63. van Malenstein H, Gevaert O, Libbrecht L, Daemen A, Allemeersch J, Nevens F, et al. A seven-gene set associated with chronic hypoxia of prognostic importance in hepatocellular carcinoma. Clin Cancer Res. 2010;16:4278–88.

    Article  Google Scholar 

  64. Nault JC, De Reyniès A, Villanueva A, Calderaro J, Rebouissou S, Couchy G, et al. A hepatocellular carcinoma 5-gene score associated with survival of patients after liver resection. Gastroenterology. 2013;145:176–87.

    Article  CAS  Google Scholar 

  65. Fang Q, Chen H. Development of a novel autophagy-related prognostic signature and nomogram for hepatocellular carcinoma. Front Oncol. 2020;10:591356.

    Article  Google Scholar 

  66. Fang Q, Chen H. The significance of m6A RNA methylation regulators in predicting the prognosis and clinical course of HBV-related hepatocellular carcinoma. Mol Med. 2020;26:60.

    Article  Google Scholar 

  67. Pan Q, Qin F, Yuan H, He B, Yang N, Zhang Y, et al. Normal tissue adjacent to tumor expression profile analysis developed and validated a prognostic model based on Hippo-related genes in hepatocellular carcinoma. Cancer Med. 2021;10:3139–52.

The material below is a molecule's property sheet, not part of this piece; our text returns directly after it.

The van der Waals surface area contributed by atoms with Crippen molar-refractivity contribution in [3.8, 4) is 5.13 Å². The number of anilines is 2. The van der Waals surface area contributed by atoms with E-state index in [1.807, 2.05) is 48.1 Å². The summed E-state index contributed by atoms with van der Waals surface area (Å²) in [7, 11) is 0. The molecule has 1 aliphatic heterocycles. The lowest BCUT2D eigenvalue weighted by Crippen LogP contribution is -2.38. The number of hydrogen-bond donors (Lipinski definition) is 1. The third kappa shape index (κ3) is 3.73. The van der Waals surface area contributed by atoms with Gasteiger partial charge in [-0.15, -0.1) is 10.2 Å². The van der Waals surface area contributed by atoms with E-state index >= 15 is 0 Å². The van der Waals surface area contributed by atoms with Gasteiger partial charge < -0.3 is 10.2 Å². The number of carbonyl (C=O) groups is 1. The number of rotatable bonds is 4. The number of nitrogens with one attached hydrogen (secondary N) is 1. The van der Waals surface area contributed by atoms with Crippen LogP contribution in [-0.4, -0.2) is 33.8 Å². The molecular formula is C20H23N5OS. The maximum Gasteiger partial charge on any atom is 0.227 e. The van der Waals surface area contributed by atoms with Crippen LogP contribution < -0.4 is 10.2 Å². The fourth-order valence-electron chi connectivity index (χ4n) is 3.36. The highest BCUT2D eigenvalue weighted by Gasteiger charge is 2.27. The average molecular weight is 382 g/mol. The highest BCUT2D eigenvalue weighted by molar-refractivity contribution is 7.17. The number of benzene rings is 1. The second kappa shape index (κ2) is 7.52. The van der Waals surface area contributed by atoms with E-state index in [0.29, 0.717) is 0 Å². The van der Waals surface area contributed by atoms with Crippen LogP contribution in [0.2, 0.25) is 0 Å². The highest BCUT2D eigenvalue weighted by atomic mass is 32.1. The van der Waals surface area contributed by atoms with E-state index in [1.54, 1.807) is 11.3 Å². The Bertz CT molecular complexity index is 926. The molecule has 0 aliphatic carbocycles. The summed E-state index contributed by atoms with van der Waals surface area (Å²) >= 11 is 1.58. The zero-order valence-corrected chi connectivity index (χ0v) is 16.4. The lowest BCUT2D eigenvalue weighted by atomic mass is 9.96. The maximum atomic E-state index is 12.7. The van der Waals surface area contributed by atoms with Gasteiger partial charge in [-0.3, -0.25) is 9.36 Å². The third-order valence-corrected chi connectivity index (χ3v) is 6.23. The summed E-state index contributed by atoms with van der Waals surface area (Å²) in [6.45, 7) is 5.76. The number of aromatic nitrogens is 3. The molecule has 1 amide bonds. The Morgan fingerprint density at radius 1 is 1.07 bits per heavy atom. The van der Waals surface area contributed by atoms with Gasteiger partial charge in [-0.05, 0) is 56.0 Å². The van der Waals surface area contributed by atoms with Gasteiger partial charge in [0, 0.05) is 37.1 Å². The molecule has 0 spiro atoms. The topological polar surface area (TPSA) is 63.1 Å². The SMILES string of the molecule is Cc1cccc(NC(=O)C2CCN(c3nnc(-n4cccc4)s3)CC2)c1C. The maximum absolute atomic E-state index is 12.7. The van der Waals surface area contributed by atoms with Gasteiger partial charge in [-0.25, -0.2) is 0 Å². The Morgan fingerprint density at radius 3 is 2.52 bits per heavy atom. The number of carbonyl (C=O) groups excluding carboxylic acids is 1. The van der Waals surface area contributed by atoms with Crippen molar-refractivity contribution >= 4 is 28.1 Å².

Article  CAS  Google Scholar 

  68. Kudo M, Izumi N, Ichida T, Ku Y, Kokudo N, Sakamoto M, et al. Report of the 19th follow-up survey of primary liver cancer in Japan. Hepatol Res. 2016;46:372–90.

    Article  Google Scholar 

  69. Zhai W, Lai H, Kaya NA, Chen J, Yang H, Lu B, et al. Dynamic phenotypic heterogeneity and the evolution of multiple RNA subtypes in hepatocellular carcinoma: the PLANET study. Natl Sci Rev. 2022;9:192.

    Article  Google Scholar 

  70. Bassiouni R, Gibbs LD, Craig DW, Carpten JD, McEachron TA. Applicability of spatial transcriptional profiling to cancer research. Mol Cell. 2021;81:1631–9.

    Article  CAS  Google Scholar 

  71. Mitra A, Andrews MC, Roh W, De Macedo MP, Hudgens CW, Carapeto F, et al. Spatially resolved analyses link genomic and immune diversity and reveal unfavorable neutrophil activation in melanoma. Nat Commun. 2020;11:1839.

    Article  CAS  Google Scholar 

  72. Mroz EA, Rocco JW. MATH, a novel measure of intratumor genetic heterogeneity, is high in poor-outcome classes of head and neck squamous cell carcinoma. Oral Oncol. 2013;49:211–5.

    Article  CAS  Google Scholar